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This Giant Mile-Long Forest Xylophone Plays Bach When You Roll A Ball Down It

With the help of carpenters and sound engineers, a giant xylophone was built in the forest, raised off the ground by pillars.



(TMU) – If, about six years ago, you perhaps have found yourself exploring the Hokkaido forest, located on the second largest island of Japan’s northernmost prefecture, you may have come across a giant xylophone in the middle of the forest.

If so, hopefully you also found a wooden ball and released it on a journey down on this amazing, mile-long musical instrument.

You may well have thought you were dreaming when the instrument played Bach’s Cantata 147.

It’s the brainchild of Morihiro Harano, then creative director Drill Inc. The giant xylophone was built in 2011 to film, in action, as part of an ad campaign for Japanese telecom NTT DoCoMo’s launch of their wood encased, kidney shaped, Touch Wood SH-08C device.

Harano, with the help of Carpenter/Wood Engineer Mitsuo Tsuda, sound engineer Kenjiro Matsuo, and a team of carpenters, the giant xylophone was built in the forest, raised off the ground by pillars.

Although intricate, the instrument retains its simplicity, with a small wooden ball traveling down a line of small wooden plates, using natural gravity, generating each note in perfect tempo to Bach’s ‘’Cantata no 147’’ (also known as ‘’Jesu, Joy of Man’s Desiring’’ or simply as ‘’Joy’’.

Accuracy was of the utmost importance as just one note out of time would ruin the tempo, thus requiring a complicated and exact instrument.

When Harano decided to make a rectilinear xylophone, he wanted no gimmicks, just a “straight line in the forest,” with no computer graphics.

’’The finish of the xylophone itself became an art work, so we only put an effort into making the scene–the xylophone playing the music–as real as possible,’’ adding, ‘’It was very hard project to realize, but the skill of Japanese craftsmen are just impressive. They not only made it more accurate than the blueprints but also created a visually beautiful xylophone,’’ he said.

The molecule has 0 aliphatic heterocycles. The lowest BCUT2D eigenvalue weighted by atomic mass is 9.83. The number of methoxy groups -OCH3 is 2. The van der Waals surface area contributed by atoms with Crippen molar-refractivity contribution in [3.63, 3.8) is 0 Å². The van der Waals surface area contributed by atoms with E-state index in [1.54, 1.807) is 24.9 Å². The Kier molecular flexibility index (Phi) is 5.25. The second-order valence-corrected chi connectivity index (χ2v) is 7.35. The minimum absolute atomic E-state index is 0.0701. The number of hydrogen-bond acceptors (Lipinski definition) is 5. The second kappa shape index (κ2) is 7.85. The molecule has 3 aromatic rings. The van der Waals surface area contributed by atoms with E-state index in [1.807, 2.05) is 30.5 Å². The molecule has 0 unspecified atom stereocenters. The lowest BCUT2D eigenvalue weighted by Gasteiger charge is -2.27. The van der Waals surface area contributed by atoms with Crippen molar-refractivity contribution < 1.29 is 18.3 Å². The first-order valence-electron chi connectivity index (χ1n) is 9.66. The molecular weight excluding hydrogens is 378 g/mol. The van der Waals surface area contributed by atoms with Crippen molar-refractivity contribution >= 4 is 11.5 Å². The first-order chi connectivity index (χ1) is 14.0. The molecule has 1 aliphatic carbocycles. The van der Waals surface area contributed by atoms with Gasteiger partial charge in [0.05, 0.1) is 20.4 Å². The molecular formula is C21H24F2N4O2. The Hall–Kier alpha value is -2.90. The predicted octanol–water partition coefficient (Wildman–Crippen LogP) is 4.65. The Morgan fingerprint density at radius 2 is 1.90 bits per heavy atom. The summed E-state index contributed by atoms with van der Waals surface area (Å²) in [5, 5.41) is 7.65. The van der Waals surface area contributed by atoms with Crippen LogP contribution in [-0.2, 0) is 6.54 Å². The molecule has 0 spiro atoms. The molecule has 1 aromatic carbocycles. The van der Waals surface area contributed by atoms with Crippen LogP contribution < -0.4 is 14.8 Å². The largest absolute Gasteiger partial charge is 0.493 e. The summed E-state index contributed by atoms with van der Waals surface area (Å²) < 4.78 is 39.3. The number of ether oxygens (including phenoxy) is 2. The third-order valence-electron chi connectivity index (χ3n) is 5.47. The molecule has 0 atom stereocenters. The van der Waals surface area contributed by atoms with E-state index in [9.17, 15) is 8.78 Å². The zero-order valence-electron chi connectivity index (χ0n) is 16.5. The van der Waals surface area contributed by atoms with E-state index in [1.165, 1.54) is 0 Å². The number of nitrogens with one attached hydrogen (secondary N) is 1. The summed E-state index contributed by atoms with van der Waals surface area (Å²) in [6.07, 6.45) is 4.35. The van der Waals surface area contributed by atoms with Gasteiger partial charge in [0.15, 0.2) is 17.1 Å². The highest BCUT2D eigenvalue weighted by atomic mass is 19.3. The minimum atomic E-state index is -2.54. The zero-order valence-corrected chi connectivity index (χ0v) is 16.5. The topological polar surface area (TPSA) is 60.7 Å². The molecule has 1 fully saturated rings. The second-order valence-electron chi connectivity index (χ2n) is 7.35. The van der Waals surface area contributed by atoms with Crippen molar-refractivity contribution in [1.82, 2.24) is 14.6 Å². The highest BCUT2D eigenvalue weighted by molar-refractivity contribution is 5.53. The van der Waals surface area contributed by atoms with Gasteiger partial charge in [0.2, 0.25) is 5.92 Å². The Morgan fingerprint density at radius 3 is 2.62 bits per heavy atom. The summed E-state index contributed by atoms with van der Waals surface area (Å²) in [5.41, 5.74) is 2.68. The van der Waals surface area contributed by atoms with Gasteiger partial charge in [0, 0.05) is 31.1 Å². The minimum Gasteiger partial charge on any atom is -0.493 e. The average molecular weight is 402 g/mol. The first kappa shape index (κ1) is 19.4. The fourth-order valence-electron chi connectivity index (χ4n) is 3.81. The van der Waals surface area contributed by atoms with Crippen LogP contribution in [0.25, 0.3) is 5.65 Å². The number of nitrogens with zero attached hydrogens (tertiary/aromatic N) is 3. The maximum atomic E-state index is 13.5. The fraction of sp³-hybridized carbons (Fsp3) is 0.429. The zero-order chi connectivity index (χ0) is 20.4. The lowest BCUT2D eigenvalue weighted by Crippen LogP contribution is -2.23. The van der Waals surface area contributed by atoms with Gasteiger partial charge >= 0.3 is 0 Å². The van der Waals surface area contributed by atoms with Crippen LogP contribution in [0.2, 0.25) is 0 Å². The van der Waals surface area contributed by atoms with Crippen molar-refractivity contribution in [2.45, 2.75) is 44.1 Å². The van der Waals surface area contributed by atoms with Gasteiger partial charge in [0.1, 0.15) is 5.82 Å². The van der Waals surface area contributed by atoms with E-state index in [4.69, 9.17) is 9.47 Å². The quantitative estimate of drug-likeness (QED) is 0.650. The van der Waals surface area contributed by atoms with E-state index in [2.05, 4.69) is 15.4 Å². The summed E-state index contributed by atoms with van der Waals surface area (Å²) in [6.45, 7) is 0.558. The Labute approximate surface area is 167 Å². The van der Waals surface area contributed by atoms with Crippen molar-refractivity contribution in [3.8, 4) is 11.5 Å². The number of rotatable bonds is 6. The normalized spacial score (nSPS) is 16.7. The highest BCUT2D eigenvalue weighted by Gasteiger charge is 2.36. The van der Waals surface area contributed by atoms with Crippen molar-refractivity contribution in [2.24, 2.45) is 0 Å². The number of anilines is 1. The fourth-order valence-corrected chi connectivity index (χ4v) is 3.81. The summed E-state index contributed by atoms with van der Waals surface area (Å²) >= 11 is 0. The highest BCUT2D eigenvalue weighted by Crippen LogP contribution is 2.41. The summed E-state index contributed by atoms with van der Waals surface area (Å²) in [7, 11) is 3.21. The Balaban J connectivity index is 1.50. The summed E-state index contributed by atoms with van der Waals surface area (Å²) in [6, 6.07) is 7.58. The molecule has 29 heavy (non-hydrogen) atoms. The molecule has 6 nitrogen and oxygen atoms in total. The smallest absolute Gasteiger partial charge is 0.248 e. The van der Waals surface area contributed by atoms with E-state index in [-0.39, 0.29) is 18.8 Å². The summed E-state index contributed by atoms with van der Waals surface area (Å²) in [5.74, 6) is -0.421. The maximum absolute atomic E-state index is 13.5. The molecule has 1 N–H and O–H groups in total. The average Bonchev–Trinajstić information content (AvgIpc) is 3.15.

Although the creative team had initially contemplated using more complicated music and a faster tempo, they realized it would be better to use music with the same length of notes, which led them to Bach’s Cantata 147.

The film was released on the website on March 11, 2011, the same day the earthquake and tsunami hit Japan.

The client, due to the disaster, cancelled the campaign completely. However, the film made the rounds on Facebook and started trending after being featured on the page of a New York Times Magazine’s blog editor, from where it went viral on social media and was shown on Japanese television repeatedly.

The giant xylophone is no longer in the same forest but was re-homed at the Daisetsu Mori-no garden, within the famous Hokkaido Garden.

To protect the instrument, it is dismantled on rainy days but on sunny days, visitors to the garden can buy a wooden ball and release it on its journey to produce the cantata again. Enjoy the performance!

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